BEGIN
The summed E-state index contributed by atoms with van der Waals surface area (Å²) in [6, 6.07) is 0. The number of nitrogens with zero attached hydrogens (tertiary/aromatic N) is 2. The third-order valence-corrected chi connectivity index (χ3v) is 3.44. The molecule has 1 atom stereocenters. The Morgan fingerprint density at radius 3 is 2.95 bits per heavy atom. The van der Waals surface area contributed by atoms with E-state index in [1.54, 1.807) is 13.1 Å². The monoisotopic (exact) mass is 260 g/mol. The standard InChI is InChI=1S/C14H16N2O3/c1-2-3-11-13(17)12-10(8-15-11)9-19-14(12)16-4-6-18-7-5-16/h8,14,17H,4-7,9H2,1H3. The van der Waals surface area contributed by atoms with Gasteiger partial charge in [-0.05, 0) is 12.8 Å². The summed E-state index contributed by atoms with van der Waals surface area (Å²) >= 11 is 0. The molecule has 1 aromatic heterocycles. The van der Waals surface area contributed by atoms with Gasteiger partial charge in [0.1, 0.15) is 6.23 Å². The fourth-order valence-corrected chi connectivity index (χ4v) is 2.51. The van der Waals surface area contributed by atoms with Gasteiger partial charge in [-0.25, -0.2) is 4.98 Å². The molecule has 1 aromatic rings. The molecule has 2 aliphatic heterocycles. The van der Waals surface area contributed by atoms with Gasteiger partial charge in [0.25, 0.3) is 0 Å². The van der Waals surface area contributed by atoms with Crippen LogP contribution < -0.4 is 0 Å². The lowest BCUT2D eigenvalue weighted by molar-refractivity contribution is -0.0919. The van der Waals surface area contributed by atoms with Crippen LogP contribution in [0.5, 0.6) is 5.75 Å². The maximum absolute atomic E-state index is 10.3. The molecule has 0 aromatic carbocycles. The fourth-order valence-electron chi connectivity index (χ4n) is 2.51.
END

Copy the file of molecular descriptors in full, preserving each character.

The summed E-state index contributed by atoms with van der Waals surface area (Å²) in [6, 6.07) is 0. The number of nitrogens with zero attached hydrogens (tertiary/aromatic N) is 2. The third-order valence-corrected chi connectivity index (χ3v) is 3.44. The molecule has 1 atom stereocenters. The Morgan fingerprint density at radius 3 is 2.95 bits per heavy atom. The van der Waals surface area contributed by atoms with E-state index in [1.54, 1.807) is 13.1 Å². The monoisotopic (exact) mass is 260 g/mol. The standard InChI is InChI=1S/C14H16N2O3/c1-2-3-11-13(17)12-10(8-15-11)9-19-14(12)16-4-6-18-7-5-16/h8,14,17H,4-7,9H2,1H3. The van der Waals surface area contributed by atoms with Gasteiger partial charge in [-0.05, 0) is 12.8 Å². The summed E-state index contributed by atoms with van der Waals surface area (Å²) >= 11 is 0. The molecule has 1 aromatic heterocycles. The van der Waals surface area contributed by atoms with Gasteiger partial charge in [0.1, 0.15) is 6.23 Å². The fourth-order valence-corrected chi connectivity index (χ4v) is 2.51. The van der Waals surface area contributed by atoms with Gasteiger partial charge in [-0.25, -0.2) is 4.98 Å². The molecule has 1 aromatic rings. The molecule has 2 aliphatic heterocycles. The van der Waals surface area contributed by atoms with Gasteiger partial charge in [0.25, 0.3) is 0 Å². The van der Waals surface area contributed by atoms with Crippen LogP contribution < -0.4 is 0 Å². The lowest BCUT2D eigenvalue weighted by molar-refractivity contribution is -0.0919. The van der Waals surface area contributed by atoms with Crippen LogP contribution in [0.5, 0.6) is 5.75 Å². The maximum absolute atomic E-state index is 10.3. The molecule has 0 aromatic carbocycles. The fourth-order valence-electron chi connectivity index (χ4n) is 2.51.